This straightforward comment -which is natural when MAS are used for modelling- shows how the simple duality that exists between individualism and holism can be called into question. It is a major preoccupation for researchers working on renewable resource management and MAS :

  1. individuals, products of history, are driven by collective values and rules,
  2. collective values and rules evolve because of the interaction between individuals and between groups,
  3. the individuals are neither similar nor equal but have their own specific roles and social status.

How do individuals make up a group ? How is an institution created ? The individual cannot be considered as an autonomous entity that is independent of its social environment. How are individuals constrained by the collective structures that they themselves have set up and how do they make these structures evolve ? What degrees of freedom are given to the definition of individual practices ? Here are just some of the questions that can be explored using MAS and which can be expressed as follows: "how are collective structures set up and how do they function when they are based on agents with different capacities of representation, that exchange information, goods or services, etc., draw up contracts, and are thrust into a dynamic environment which responds to their actions ?"

MAS and interactions between societies and resources

The problem with modelling common resource management is how to simulate the interaction between groups of agents and resource dynamics. There are several empirical ways of modelling these interactions.

The first method involves simulating how social networks are managed. Here, we consider that the relationships between people and resources should, in fact, be rephrased as the relationships between people who affect resources. Agents that exchange messages within networks or so-called contact networks can be simulated with MAS. In this way, it is possible to simulate exchanges of information and services as well as contracts and agreements between agents. For example, in the case of irrigated systems, farmer agents can send each other messages so that they know what the water levels are in different plots. They can also ask for or exchange services or addresses. In this way, it has been shown that the evolution of a system can be very sensitive to the structure and dynamics of social networks.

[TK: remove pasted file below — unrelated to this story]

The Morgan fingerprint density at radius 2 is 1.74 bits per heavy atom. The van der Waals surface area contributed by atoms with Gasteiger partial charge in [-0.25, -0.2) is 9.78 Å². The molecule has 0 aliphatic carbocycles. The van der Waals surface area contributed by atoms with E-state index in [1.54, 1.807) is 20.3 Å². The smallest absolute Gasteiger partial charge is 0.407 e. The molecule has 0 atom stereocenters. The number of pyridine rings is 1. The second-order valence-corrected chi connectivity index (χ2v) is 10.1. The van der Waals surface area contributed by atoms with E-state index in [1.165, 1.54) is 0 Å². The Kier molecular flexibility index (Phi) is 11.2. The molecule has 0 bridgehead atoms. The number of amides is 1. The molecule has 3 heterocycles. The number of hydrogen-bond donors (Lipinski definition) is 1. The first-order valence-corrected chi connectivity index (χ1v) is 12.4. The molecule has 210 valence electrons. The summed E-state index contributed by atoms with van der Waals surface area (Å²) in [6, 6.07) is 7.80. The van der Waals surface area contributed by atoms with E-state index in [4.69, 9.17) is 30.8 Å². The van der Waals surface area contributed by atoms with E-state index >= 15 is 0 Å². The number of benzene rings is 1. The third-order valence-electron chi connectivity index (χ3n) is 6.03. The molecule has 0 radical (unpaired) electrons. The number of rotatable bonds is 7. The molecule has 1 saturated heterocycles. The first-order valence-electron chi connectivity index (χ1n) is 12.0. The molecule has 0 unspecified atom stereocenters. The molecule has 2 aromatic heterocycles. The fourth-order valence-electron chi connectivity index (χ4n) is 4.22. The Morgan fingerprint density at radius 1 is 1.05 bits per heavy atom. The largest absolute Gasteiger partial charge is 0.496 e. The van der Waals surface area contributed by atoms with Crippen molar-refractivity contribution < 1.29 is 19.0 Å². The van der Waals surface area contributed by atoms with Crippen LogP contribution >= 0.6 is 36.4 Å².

In the second method, emphasis is put on the cognitive processes or representations that determine how agents and resources interact. Each agent develops and then acts on its own representation of a resource. In so doing, the agent transforms the resource for the other agents. This model represents interactions that are close to what economists call externalities. We study the problem of managing common renewable resources by examining the different representations of actions that affect the resources in question. The resulting resource use may or may not be satisfactory for the agents. This can be described as coordination through the environment.

This method of classification provides a framework in which applied models can take into account both the agents' interactions and systems of exchanges through the environment.


Abott C.. A., M. W. Berry, et al.,1995. Computational models of white tailed deer in the Florida everglades, UTK-CS.

DeAngelis, D. L. and L. J. e. Gross,1992. Individual-based models and approaches in ecology, Chapman and Hall.

Deutschman, D. H., S. Levin, C. Devine, L. Buttel,1997. Scaling from trees to forests : analysis of a complex simulation model. (abstract)

Ferber, J.,1999. Multi-Agent Systems : an Introduction to Distributed Artificial Intelligence. Reading, MA, Addison-Wesley.

Gilbert, N.,1995.. Emergence in social simulation. Artificial societies. The computer simulation of social life. R. c. a. N. Gilbert, UCL Press: 144-156.

Hogeweg, P. and B. Hesper,1990. Individual-oriented modelling in ecology. Mathl. Comput. Modelling 13: 83-90.

Huston, M., D. DeAngelis, et al.,1988. New computer models unify ecological theory. Bioscience 38: 682-691.

Weiss, G., Ed. 1999. Multiagent Systems : a Modern Approach to Distributed Artificial Intelligence, MIT Press.


This page have been translated into the Belorussian language thanks to Martha Ruszkowski